WRITTEN ON February 29th, 2008 BY William Heath AND STORED IN Greener government IT

Peter Blair from DCLG writes to say

I just wanted to draw everyone’s attention to a study report published by my department in the UK last month, which shows that encouraging more citizens to carry out business with Government online helps to reduce carbon emissions from service delivery operations – far outweighing any negative impact from increased IT server capacity.

The report is a world-first in e-government terms, in that it focuses attention on quantitative carbon reduction, rather than fashionable ‘green-washing’ about environmental performance. Not least, increasing citizen understanding of carbon emissions demands the communication of real ‘green’ facts.

Identifying new areas where CO2 emissions can be reduced is also a democratic concept. To paraphrase a recent statement by the UK Environment Secretary, David Miliband, “A ton of carbon dioxide emitted in the delivery of government services is as threatening as a ton of carbon dioxide emitted in the aviation industry”.

The report is also actively influencing current UK debate around ‘Green IT’ amongst IT managers in local government, away from a passive stance whereby the IT profession is portrayed as “a bad CO2 polluter which can get better”, towards a proactive stance of “you’re not green unless e-business is a corporate priority”.

A copy of the full report can be downloaded free of charge at: http://www.communities.gov.uk/publications/localgo…

What do others think of these findings? Will this world-first quantitative study help in reappraising the position of e-government within the green agenda?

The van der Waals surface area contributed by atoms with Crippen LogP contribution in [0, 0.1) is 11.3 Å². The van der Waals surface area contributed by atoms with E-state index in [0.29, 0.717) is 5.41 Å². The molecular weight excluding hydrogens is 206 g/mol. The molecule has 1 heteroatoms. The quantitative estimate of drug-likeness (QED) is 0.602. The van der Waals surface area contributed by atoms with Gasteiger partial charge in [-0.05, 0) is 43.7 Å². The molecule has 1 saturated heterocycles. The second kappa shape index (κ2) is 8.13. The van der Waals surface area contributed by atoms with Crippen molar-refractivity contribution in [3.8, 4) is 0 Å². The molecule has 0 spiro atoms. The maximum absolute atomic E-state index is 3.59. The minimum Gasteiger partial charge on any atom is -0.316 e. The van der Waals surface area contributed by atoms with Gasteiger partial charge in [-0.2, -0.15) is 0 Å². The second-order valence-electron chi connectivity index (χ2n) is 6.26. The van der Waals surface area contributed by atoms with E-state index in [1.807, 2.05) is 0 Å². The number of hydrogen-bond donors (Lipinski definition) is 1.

Many thanks Peter; I missed that, and it seems very pertinent.

The press release is here.

2 Responses to “E-government is greener, study shows”

Dave Birch wrote on March 1st, 2008 6:16 pm :

If we want to be greener, we need to travel less. Perhaps the solution is to make people apply for a visa when traveling from one part of the country to another. Fortunately, we may soon have a simple mechanism for doing this as, giving evidence to the (House of Commons) Home Affairs Committee on Tuesday, Meg Hillier, Minister for ID cards, said we should see the cards as “passports in-country”.

dreamingspire wrote on March 2nd, 2008 1:37 pm :

The link to the report is:
– if that fails to pass through the blog system, its /publications /localgovernment /carbonefficiencies. The link to the Press release doesn’t work, and the CLG web site is really rather impenetrable – it feels like one of those sites designed by a librarian on the assumption that you know EXACTLY what it is that you want by section, title, date… I could not find the Press Release in the list, so has it been pulled?

Has CLG at last begun to get a grip? The ODPM put a lot of effort into e-gov methods, but CLG ignored it, although it has given out funding to LAs for ineffective organisations such as NWeGG and LeGSB who also ignore previous work.